The actual article will only be available online on Wed March 8, but this is an earlier one about what he's doing:
PARADE Magazine | He Fights Terror With Books (Greg Mortenson of Central Asia Institute): "Tucked amid a grove of poplar trees at the edge of emerald barley fields in Korphe, an isolated village in northern Pakistan, stands a tiny four-room school. This afternoon, a 17-year-old girl is about to confront Greg Mortenson, the American who built it. Her name is Jahan, and her intention is to remind Mortenson of a pledge he made to her when the building opened in September 1996.
“Do you remember the promise you made that day?” Jahan asks in Balti, the local language. “I told you that I want to be a doctor, and you said you would help. You fulfilled your pledge to us when our school was built. But today you must keep your promise to me. I’m ready for medical training, and I need 20,000 rupees [$400] to attend a maternal health-care program.”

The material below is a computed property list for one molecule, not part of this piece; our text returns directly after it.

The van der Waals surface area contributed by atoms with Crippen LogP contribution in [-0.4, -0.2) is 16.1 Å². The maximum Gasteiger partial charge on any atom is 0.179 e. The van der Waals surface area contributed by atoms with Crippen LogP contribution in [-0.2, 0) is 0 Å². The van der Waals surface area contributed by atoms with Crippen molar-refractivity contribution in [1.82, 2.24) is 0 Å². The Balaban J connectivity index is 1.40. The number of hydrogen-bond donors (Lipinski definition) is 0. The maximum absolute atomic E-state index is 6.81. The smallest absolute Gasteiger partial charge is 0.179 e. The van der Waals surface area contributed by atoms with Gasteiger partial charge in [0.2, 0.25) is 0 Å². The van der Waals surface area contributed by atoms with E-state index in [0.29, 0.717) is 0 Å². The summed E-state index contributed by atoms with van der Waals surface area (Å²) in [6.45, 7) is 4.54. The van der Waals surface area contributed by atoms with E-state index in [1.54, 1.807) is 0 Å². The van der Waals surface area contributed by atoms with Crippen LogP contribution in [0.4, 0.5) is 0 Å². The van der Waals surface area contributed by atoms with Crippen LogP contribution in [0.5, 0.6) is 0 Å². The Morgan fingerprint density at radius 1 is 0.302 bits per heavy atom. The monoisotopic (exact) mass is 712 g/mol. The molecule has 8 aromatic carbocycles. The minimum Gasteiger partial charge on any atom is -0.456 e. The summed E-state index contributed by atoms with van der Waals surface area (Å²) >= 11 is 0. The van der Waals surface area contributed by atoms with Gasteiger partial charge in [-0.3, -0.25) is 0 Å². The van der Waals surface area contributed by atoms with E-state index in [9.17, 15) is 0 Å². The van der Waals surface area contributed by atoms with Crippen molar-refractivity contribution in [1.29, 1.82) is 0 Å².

Her request marks an extraordinary milestone in the 600-year history of the Braldu Valley. The narrow Braldu stretches high in the Karakorams, a spectacular range of granite mountains that straddles the border between India, Pakistan and China, where snow leopards roam across blue-ice glaciers. The Braldu is a place of equally spectacular isolation and poverty: The majority of its 3000 people are illiterate; one of every three babies dies before its first birthday; and local power rests in the hands of Shiite mullahs who take religious orders from the ayatollahs of Iran.
Korphe, though, is different. For, in this part of northern Pakistan (see map on page 6), a region that now sits on the front lines of the war against terrorism, Jahan is the first girl ever granted the privilege of learning to read and write.
The man to whom Jahan makes her petition is sitting cross-legged in the middle of a council of village elders. As the U.S. confronts Saddam Hussein’s regime in Iraq, Greg Mortenson, 45, is quietly waging his own campaign against Islamic fundamentalists, who often recruit members through religious schools called madrasas. Mortenson’s approach hinges on a simple idea: that by building secular schools and helping to promote education—particularly for girls—in the world’s most volatile war zone, support for the Taliban and other extremist sects eventually will dry up..."
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